Little, Brown and Company

Hachette Book Group

237 Park Avenue, New York, New York, NY 10017

Visit our Web site at []

ISBN: 978-0-316-05044-9

The ?Little, Brown and Company? name and logo are trademarks of Hachette Book Group, Inc.


blue lightning


shift, shift, shift

what would you do?

a day in the park

the mugger

that smell

walkin' the dog

mookie kid

moving on

rascals in the cane


blue lightning


t first he thought the trill and bleating note was part of a dream. A sweet note so high it had to be the angel that Aunt Bellandra said the blue god sent, ?to save the black mens from fallin? out the world complete. He got a real high voice like a trumpet an? he always come at the last second, after a fool done lost his job, his money, his wife, his self-respect and just about everything else he got. Just about dead,? Bellandra proclaimed, clapping her hands together loudly, ?an? that's when the angel sing.?

Back when he was a little boy, Socrates feared his tall and severe auntie. But he was also enthralled by her stories about the black race in a white world under a blue god who barely noticed man.

?When he almost gone that angel just might make his move,? she'd say. ?And when a black man hear that honied voice all the terrible loss an' pain fall right away an' the man look up an' see that he always knew the right road but he never made the move.?

Again the high note. This time strained a bit. This time a little warble in Socrates' sleep.

?But not everybody could hear it. Some dope fiends too high an' some mens hatin' too hard. Sometimes the angel is that much too late and his song becomes a funeral hymn.?

Socrates jerked himself upright in the bed, opening his eyes as wide as he could. He was afraid that the music he heard in his dream was really the dirge of that tardy angel?that he'd died in the night and it was too late for him to make up for all the suffering he'd caused in his evil years.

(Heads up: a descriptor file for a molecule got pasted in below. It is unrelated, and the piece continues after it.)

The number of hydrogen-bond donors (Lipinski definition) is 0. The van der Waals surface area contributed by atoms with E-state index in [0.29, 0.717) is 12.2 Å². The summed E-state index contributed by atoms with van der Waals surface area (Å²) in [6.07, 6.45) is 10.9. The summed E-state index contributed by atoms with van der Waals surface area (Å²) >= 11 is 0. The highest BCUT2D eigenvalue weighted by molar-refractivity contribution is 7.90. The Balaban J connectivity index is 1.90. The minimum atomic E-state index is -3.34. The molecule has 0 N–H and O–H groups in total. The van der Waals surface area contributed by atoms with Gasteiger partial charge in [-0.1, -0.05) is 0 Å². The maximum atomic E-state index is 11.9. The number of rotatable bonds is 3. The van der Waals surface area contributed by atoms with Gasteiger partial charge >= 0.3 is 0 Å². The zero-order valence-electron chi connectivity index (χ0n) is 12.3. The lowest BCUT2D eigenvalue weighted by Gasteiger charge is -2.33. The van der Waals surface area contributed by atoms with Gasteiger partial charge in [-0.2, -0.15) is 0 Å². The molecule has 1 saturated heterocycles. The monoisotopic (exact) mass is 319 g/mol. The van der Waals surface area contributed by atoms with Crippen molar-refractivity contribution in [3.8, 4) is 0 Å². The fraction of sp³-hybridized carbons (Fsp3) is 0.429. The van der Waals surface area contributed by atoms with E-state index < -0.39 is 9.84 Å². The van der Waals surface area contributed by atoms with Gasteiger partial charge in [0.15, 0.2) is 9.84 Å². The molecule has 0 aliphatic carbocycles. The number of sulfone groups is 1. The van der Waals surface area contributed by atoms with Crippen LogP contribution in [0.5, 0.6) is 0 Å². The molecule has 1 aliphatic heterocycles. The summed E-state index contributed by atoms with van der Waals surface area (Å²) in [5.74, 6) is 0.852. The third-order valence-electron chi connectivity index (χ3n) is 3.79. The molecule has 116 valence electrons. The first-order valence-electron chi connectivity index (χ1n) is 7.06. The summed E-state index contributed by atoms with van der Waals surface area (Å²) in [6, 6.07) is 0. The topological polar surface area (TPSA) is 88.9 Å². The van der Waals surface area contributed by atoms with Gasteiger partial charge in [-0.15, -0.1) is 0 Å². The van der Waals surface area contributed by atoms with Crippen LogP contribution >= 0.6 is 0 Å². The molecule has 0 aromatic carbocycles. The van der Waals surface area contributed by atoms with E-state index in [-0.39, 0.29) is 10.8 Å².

He sat up on his fold-out sofa bed. There was a slight whistle in his throat at the tail end of each breath, a whistle that blended into the high notes of the trumpet playing somewhere outside.

The music was like crying. A long sigh breaking down into a cascade of tears and then gasping, pleading notes that seemed to be begging for death.

The luminescent hands on the alarm clock told the ex-convict that it was three thirty-four. In less than an hour and a half he had to get up and get ready to go to work.

He listened for the song in the notes but the horn went silent. Socrates let his eyes close for a moment, then opened them briefly only to let them close for a few seconds more. He was considering putting his head back down on the couch cushion when the horn sounded again. This time it was playing a slow blues; a train coming into the station or maybe just leaving.

Socrates' sleepy nod turned into appreciation for the music. He swung his feet over to the edge of the bed, stepped into the overalls that were on the floor and stood up, pulling the straps over his shoulders. He slid his feet into the large leather sandals he'd found in a trash can on one of his delivery runs for Bounty.

Leather slapping against his heels, Socrates walked out of his apartment door and into the small vegetable garden that led to the alley. The black dog raised up on his two legs and dragged himself to his master's feet.

The horn song was coming from the left, from the lot where a warehouse once stood. The warehouse had once

Вы читаете Walkin The Dog
Добавить отзыв


Вы можете отметить интересные вам фрагменты текста, которые будут доступны по уникальной ссылке в адресной строке браузера.

Отметить Добавить цитату